Founded in 1624, Pembroke College aims to serve the common good through the provision of scholarship and research.
We believe that all those with the necessary academic talent should have the opportunity to benefit from the unique mixture of tradition and innovation to be found at Oxford and that a richly diverse community benefits and inspires all members. This philosophy is embedded within our College Strategy and is championed by our Master, Sir Ernest Ryder (who is photographed below, during his welcome address to the 2023 OxNet cohort).
Pembroke College is proud to have been the first Oxford College to appoint an Access Fellow, Dr Peter Claus (photographed below), who proceeded to create our ground-breaking Access initiative, OxNet.
Led by Pembroke College, OxNet is an established Access and Outreach initiative run collaboratively between participating colleges at the University of Oxford, other Higher Education institutions and seven Hub secondary schools/colleges in West London, the North West and North East of England.
OxNets national network of Hubs work with multiple Link schools in their respective areas of the UK, existing in long-term strategic relationships. This direct relationship enables OxNet to sit at the heart of local communities, championing local interests & needs.
OxNet runs 5 academically-intensive programmes, which are offered to approximately 140 Year 12 pupils across our target regions every year. OxNet’s five programmes are:
1) Humanities & Social Science
5) Philosophy & World Religions
Participation in one of the year-long OxNet programmes includes a variety of activities, such as: a Study Skills Day, a 6-week Seminar Series, an Easter Essay Competition, a Summer School, and a Twilight Talks series.
Here at OxNet, we are mindful to acknowledge varying classifications of ‘success’ within contemporary conversations surrounding Access & Outreach. Applying this notion, our primary aims are responsive to this multifaceted landscape via the adherence to three fundamental & interconnected aims (noteworthy, the below aims align succinctly with the aims of the Office for Students (OfS), Universities UK and the UK governments ‘Levelling Up’ agenda (2022)).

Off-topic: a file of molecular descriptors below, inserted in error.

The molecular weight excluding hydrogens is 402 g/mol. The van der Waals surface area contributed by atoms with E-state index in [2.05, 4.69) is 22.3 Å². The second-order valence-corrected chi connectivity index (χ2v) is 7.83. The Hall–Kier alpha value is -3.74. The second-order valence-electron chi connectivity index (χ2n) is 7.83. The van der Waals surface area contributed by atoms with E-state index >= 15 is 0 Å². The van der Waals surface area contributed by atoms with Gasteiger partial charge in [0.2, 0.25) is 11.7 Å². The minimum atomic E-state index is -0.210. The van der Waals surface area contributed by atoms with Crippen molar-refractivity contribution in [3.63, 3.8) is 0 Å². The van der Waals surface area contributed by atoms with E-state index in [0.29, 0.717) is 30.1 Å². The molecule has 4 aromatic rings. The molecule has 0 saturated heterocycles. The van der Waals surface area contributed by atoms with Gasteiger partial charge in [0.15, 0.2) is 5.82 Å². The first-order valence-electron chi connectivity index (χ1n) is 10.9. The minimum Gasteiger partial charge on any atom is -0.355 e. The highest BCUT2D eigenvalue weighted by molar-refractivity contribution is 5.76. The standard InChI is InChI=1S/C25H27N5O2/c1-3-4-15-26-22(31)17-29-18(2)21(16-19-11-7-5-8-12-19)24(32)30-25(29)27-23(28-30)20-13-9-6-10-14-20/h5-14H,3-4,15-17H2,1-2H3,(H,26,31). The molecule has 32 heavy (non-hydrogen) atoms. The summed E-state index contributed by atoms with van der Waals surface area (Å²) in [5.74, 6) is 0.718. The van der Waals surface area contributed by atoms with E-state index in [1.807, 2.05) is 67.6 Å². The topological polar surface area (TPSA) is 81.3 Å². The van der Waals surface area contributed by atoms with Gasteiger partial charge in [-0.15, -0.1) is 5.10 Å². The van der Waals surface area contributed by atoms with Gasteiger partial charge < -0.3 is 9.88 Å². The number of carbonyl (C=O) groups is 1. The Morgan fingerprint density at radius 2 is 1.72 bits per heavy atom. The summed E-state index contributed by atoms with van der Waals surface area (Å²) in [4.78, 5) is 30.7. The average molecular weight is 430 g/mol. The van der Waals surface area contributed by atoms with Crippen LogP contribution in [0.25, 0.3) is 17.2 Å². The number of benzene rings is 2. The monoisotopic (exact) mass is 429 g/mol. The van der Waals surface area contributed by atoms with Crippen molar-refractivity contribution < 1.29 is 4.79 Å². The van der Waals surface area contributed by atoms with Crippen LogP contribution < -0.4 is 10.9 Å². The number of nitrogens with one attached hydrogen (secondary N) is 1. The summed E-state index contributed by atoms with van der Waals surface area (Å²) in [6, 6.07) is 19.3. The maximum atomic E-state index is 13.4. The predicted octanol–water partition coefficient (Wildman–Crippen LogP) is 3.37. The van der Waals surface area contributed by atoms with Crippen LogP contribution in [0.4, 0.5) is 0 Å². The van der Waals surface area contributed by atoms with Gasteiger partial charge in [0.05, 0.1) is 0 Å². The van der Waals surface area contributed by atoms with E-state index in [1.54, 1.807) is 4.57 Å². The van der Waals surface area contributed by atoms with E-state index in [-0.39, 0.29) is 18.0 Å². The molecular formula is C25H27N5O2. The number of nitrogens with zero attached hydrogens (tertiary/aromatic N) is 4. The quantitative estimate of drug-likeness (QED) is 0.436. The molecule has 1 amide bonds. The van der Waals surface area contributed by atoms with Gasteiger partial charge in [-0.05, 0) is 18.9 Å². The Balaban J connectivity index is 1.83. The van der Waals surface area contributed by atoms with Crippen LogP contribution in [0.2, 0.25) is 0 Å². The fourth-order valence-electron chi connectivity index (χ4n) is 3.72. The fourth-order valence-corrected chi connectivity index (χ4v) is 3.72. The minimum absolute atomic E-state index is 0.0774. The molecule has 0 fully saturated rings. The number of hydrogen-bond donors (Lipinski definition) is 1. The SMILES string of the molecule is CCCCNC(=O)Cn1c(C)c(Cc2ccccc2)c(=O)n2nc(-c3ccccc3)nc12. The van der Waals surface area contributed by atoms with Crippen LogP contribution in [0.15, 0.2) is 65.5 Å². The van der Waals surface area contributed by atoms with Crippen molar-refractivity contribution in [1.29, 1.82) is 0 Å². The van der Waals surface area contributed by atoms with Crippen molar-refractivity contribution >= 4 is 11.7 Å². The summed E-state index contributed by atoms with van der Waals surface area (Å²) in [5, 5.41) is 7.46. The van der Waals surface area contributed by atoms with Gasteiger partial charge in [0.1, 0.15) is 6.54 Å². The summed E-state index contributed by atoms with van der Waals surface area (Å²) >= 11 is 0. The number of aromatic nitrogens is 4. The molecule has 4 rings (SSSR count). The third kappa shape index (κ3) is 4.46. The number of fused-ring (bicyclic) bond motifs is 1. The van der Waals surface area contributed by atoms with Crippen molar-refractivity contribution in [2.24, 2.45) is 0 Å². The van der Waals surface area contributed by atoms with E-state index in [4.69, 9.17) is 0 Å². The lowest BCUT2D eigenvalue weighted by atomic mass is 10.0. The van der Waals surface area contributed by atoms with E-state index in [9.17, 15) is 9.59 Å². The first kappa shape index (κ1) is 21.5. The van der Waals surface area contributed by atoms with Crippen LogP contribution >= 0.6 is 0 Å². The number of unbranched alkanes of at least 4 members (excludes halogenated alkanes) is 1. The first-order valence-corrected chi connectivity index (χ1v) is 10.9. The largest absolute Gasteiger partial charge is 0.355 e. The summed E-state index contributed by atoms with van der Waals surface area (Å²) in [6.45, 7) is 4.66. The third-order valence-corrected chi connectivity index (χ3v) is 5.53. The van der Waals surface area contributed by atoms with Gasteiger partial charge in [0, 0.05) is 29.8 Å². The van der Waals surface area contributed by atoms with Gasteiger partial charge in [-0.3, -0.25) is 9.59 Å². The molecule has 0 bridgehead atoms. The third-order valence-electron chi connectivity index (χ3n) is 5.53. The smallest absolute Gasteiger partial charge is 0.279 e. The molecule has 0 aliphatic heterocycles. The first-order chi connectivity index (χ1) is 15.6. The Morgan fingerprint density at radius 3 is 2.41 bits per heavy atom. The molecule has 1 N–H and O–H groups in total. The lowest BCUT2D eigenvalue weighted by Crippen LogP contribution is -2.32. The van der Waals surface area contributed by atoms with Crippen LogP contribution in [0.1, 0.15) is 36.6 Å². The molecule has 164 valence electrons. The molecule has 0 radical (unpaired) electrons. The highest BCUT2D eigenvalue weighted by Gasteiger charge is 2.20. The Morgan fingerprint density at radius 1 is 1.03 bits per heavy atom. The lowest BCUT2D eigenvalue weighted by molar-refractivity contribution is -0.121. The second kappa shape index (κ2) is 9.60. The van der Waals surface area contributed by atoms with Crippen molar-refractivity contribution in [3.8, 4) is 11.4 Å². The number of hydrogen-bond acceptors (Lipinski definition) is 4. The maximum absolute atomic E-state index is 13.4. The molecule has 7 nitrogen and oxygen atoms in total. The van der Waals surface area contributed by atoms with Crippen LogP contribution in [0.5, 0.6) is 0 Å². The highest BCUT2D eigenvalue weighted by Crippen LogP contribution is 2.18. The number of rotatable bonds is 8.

OxNet aims to be:
Attainment driven: We aim to raise educational standards through emphasising challenging but sustained academic activities, which have a direct impact on pupil attainment. This is to be achieved through taking a long term, strategic, unapologetically academic approach to delivering our Access goals, which has a dedication to the equitable distribution of opportunity
Regionally focused: We aim to build a diverse network of university & school partnerships which encourage regional collaboration to address specific, local needs. This network should focus on pupils in London, the North West & North East of England, to ensure that every young person, irrespective of background or location, has access to the University of Oxford and other competitive universities
Community orientated: We aim to take a longitudinal, collaborative, holistic approach to Access work, by working with younger age groups, wider communities, schools/colleges and other HE institutions. Through strengthening these community relationships and encouraging the sharing of expertise between numerous parties, we ensure that we remain responsive to the voices of local actors, transparent in our processes and collaborative within our sector.
OxNet also works closely with its sister organisation, CredOx, which aims to ensure a data-driven, evidence-based approach to both our access work and our admissions strategy, in addition to focusing on delivering defined outcomes, rather than preserving existing process.
To find out more about governmental policy surrounding Access & Participation:
Levelling Up the United Kingdom - GOV.UK (www.gov.uk) (February 2022)
Delivering a fresh approach to access and participation (universitiesuk.ac.uk) (November 2021)
‘Universities and colleges have a moral duty to put their shoulder to the wheel of improving that wider community they sit within, and as both educational and civic institutions, improving attainment in our schools is an essential part of that work.'
John Blake, Director for Fair Access and Participation